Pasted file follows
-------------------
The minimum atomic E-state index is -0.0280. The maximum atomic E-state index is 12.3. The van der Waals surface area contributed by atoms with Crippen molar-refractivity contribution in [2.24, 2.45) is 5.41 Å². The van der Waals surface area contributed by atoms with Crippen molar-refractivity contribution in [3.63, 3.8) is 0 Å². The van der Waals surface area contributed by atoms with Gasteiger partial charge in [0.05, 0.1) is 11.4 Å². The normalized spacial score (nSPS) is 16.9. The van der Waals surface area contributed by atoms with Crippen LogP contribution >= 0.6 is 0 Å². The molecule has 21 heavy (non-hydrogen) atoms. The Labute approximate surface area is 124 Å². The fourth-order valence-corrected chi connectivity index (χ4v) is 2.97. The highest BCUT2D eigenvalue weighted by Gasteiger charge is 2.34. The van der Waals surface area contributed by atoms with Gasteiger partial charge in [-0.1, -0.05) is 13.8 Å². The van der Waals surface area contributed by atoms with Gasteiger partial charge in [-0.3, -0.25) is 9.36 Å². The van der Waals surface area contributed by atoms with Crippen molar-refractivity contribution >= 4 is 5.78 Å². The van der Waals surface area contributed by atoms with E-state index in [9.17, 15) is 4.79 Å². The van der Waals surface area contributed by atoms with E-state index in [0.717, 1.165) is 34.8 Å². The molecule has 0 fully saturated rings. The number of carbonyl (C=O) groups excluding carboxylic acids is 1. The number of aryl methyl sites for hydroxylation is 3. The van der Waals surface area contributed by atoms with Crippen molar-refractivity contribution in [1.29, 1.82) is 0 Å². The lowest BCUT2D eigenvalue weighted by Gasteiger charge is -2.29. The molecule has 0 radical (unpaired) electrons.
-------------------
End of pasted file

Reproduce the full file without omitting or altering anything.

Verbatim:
The minimum atomic E-state index is -0.0280. The maximum atomic E-state index is 12.3. The van der Waals surface area contributed by atoms with Crippen molar-refractivity contribution in [2.24, 2.45) is 5.41 Å². The van der Waals surface area contributed by atoms with Crippen molar-refractivity contribution in [3.63, 3.8) is 0 Å². The van der Waals surface area contributed by atoms with Gasteiger partial charge in [0.05, 0.1) is 11.4 Å². The normalized spacial score (nSPS) is 16.9. The van der Waals surface area contributed by atoms with Crippen LogP contribution >= 0.6 is 0 Å². The molecule has 21 heavy (non-hydrogen) atoms. The Labute approximate surface area is 124 Å². The fourth-order valence-corrected chi connectivity index (χ4v) is 2.97. The highest BCUT2D eigenvalue weighted by Gasteiger charge is 2.34. The van der Waals surface area contributed by atoms with Gasteiger partial charge in [-0.1, -0.05) is 13.8 Å². The van der Waals surface area contributed by atoms with Gasteiger partial charge in [-0.3, -0.25) is 9.36 Å². The van der Waals surface area contributed by atoms with Crippen molar-refractivity contribution >= 4 is 5.78 Å². The van der Waals surface area contributed by atoms with E-state index in [9.17, 15) is 4.79 Å². The van der Waals surface area contributed by atoms with E-state index in [0.717, 1.165) is 34.8 Å². The molecule has 0 fully saturated rings. The number of carbonyl (C=O) groups excluding carboxylic acids is 1. The number of aryl methyl sites for hydroxylation is 3. The van der Waals surface area contributed by atoms with Crippen molar-refractivity contribution in [1.29, 1.82) is 0 Å². The lowest BCUT2D eigenvalue weighted by Gasteiger charge is -2.29. The molecule has 0 radical (unpaired) electrons.